Rosy has been running her business for 18 months now and has her family’s full support. When she gave birth seven months ago, her mother volunteered to travel to Chin State to buy the fabrics.
“My mother works with my second cousin, who belongs to a group of weavers.”
However, although Rosy and her mother know a great deal about the traditions behind Chin weaving, which is considered the most intricate of any ethnicity in Myanmar and requires at least two weeks to complete a single piece, neither know how to weave.
“My mother cannot weave and I also cannot, so it’s unlikely that my daughter will learn either,” said the 28-year-old.
“The number of Chin people who know how to weave is decreasing. Women my age don’t know how to weave – those who do are my grandmother’s age, which makes it almost impossible to pass on the information.”
If the tradition of hand-weaving were to die out altogether, it would be a huge loss to a fascinating tradition. Whilst Chin fabrics have more than an ornamental role, with shawls keeping its bearers warm in one of the coolest areas of tropical Myanmar, many are rich in cultural significance. Shawls are highly specific to each of the dozen sub-groups of the Chin people and are also used to mark significant occasions, such as marriage and death. Special blankets, historically woven by the bride, are presented to a couple to mark their marriage – and cover the corpse upon death.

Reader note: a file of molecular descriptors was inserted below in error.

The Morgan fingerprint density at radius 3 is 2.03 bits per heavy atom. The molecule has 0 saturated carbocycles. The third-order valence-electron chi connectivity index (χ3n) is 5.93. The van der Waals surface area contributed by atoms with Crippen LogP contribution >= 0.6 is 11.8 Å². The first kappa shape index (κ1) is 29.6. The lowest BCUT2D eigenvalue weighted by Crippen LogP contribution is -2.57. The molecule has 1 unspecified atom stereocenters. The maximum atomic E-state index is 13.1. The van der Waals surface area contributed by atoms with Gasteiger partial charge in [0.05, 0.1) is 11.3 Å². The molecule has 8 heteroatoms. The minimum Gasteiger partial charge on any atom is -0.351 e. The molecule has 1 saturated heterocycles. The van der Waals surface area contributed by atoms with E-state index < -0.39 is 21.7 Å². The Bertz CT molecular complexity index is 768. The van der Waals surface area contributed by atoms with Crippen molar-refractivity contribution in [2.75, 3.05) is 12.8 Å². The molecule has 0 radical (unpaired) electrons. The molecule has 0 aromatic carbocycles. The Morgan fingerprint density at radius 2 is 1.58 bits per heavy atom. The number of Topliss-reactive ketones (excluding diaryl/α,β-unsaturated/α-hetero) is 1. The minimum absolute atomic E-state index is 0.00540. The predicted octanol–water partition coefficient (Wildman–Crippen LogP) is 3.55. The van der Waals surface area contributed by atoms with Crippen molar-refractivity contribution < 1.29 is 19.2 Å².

A red shawl, which incidentally looks very much like Scottish tartan, is given to a male who in earlier times fought and killed an enemy from another village, or killed an animal that threatened the safety of his fellow villagers. The shawl is worn during the celebrations that follow, and other men who previously received the honour also don red shawls.
Women of certain Chin tribes receive a white, green and red shawl when they get married, and wear black and white shawls during periods of mourning. Orange is a popular colour for shawls worn by Chin people (who are also sometimes referred to as Zomi) in India, which borders Chin State. Rosy’s primary market is domestic but she also ships items to the United States, where a sizeable population of Chin people live.
Rosy said that new fabric patterns are created every few months, but added that Chin weaving is becoming increasingly rare due to the lack of livelihood opportunities it offers in modern times.
“My dream and vision is to inspire young women living in villages in Chin State to know that they can still make a living out of weaving,” she said.
While machine-made alternatives exist, Rosy steers well clear of them: every item on offer is produced by a handloom.
“This is a socially responsible business – products made using a machine simply won’t work for me. When everything is done by a machine, there’s no value in it. And machines cannot do the most complex work.”
Rosy is also keen to motivate other women to start their own businesses and follow their passions.
“I have always wanted to inspire other women to start something new and to follow their dreams. Even if there is a lot of pressure and a lack of support, just keep at it and eventually you will succeed – you will get somewhere if you put enough effort in. When I started my business I didn’t get enough sleep: I had to learn online skills and it took a lot of time. But finally it’s paid off,” she said.